Let the Holy Spirit Guide – a magazine spread

Over the course of the last two weeks, we have brainstormed and designed a three-page magazine spread for COMM 130 Visual Media. This has been an awesome and exciting project, and has been something I’ve thoroughly enjoyed. This post will explain the design elements I used in my magazine spread, including photography, alignment, and repetition.

Photo credit: Jayda Skidmore (myself)
Location: Palmyra, NY
Talk: Let the Holy Spirit Guide  https://www.lds.org/general-conference/2017/04/let-the-holy-spirit-guide?lang=eng

Overall Explanation

For this project, I used Adobe InDesign to create my magazine spread. It’s three pages, and is a 2 column layout sized at 8.375″ x 10.875″. I made sure to have pull quotes, images, word wraps, consistent headings and body, and contrasting typography. This project included my own photography. I took these images in Palmyra, NY on a recent anniversary trip.

Design Analysis

Designing this spread took a lot of thought, sketching, and work. I knew from the reading in this class, and my intro to graphic design class last semester that there were certain things that would pull it together. Some of those things included consistency/repetition, good typography, things that pull the design together (such as colors used throughout), and an overall theme to the project. Below, I’ll go over all of the things I included/had to consider, and why I chose what I did.

Target Audience

I knew that I would have a specific target audience, focused mostly on college age people (ages 17-31). This was because they are the ones who are really working on understanding their role in life, and what the Lord wants from them. Listening to the Holy Ghost is a crucial part of that experience and understand, and this article really exemplifies a great way to understand God’s will for us. Since I knew I would be targeting college age people, I knew I needed to have a good, sleek design. Things like the headings (and their borders), alignment, and the maroon color are all things that would draw a reader in. I included big quotes on two pages so that the eye would go to those and the reader would become intrigued by the remainder of the talk.

Design Principles

I tried to focus a lot on a few principles in particular: repetition, alignment, and contrast. Proximity and color were also used.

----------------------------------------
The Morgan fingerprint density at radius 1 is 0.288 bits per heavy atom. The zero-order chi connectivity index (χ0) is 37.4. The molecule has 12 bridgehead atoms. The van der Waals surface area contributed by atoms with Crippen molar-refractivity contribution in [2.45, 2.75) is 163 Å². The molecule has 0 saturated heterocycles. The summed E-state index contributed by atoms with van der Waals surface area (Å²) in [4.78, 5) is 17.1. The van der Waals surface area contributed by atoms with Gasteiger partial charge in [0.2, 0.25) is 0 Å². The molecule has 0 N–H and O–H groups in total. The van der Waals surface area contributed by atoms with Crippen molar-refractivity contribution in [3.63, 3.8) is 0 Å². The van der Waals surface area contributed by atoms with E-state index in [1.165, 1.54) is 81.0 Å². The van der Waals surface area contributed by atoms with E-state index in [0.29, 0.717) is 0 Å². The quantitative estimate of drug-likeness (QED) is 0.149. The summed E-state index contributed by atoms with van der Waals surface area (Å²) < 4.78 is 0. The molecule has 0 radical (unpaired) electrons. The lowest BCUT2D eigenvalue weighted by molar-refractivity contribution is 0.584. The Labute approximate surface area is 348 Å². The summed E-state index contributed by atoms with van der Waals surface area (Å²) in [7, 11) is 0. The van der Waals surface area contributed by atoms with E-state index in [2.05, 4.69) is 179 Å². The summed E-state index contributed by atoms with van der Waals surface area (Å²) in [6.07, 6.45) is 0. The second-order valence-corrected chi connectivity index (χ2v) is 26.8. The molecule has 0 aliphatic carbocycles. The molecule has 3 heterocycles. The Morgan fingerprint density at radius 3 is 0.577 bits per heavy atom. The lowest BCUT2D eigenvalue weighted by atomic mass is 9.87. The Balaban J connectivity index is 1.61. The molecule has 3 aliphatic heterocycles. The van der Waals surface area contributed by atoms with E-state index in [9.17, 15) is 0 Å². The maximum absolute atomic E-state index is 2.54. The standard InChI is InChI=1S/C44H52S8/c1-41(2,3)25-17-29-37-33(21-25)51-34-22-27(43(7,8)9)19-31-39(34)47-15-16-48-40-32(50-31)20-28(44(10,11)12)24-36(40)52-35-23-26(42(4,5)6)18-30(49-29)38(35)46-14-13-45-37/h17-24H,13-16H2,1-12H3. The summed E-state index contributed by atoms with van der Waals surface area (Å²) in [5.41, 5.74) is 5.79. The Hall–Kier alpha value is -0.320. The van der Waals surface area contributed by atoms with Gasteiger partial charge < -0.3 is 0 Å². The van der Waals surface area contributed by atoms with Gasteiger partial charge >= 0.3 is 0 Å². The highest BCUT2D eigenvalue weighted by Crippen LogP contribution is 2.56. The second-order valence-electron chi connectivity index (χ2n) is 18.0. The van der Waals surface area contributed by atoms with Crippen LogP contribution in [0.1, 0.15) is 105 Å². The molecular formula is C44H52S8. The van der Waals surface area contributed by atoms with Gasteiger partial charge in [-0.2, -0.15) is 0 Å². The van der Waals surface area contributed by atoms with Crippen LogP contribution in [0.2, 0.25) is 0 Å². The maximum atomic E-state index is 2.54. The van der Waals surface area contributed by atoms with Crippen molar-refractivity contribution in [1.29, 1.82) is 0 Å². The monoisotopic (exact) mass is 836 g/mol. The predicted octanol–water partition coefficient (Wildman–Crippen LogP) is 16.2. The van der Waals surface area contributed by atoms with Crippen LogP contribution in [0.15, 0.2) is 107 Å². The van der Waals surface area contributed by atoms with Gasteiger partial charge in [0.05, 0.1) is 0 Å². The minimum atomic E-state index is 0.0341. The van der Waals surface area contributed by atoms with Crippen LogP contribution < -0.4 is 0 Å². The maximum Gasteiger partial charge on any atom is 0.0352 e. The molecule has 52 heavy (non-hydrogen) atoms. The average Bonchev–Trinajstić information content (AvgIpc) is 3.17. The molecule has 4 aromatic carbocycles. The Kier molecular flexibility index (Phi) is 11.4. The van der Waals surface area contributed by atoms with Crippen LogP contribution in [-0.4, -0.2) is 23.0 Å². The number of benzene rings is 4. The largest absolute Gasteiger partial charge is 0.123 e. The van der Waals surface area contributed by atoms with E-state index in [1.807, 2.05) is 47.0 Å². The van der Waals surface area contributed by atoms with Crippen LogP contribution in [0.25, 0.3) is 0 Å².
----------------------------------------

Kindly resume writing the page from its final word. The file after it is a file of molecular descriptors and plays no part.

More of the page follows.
Repetition

As seen in the above image, I repeat the circle theme throughout the design. I have my main pull-quote inside of a circle, I include circles underneath all of the headlines, and both of my photographs are inside of circles. Repetition is professional and comforting to the eye, which is why it helps my design.

Contrast/Color

The darkness of the maroon/red color and the lightness of the background, as well as the darkness of the gray text all show contrast within this design. Along with that, though both images are inside of circles, the circles aren’t the same size and don’t have the same placement within their respective pages. This gives the design variety, but also gives it a pattern to go after.

Alignment

The alignment in this project is mostly within the text itself. I made sure to align all of the text at the bottom of the pages to the paragraph next to it. I also made sure (using a grid) that the spacing between the pages was equal, causing good alignment for the design, which makes it pleasing to the eye.

Typography

In this design, I used a san serif font (Avenir Next LT Pro) and a serif (Lucida Bright) font to contrast. They provide good contrast levels because of their differences, but remain professional and readable. I made sure to include unique headings and subheadings within the text, and to include pull quotes that stuck out.

Conclusion

This project is one I thoroughly enjoyed. It allowed me to delve into and utilize my understanding of the design principles I’ve studied for the last two semesters. I learned that I love designing magazine spreads!

Advertisements

Leave a Reply

Fill in your details below or click an icon to log in:

WordPress.com Logo

You are commenting using your WordPress.com account. Log Out / Change )

Twitter picture

You are commenting using your Twitter account. Log Out / Change )

Facebook photo

You are commenting using your Facebook account. Log Out / Change )

Google+ photo

You are commenting using your Google+ account. Log Out / Change )

Connecting to %s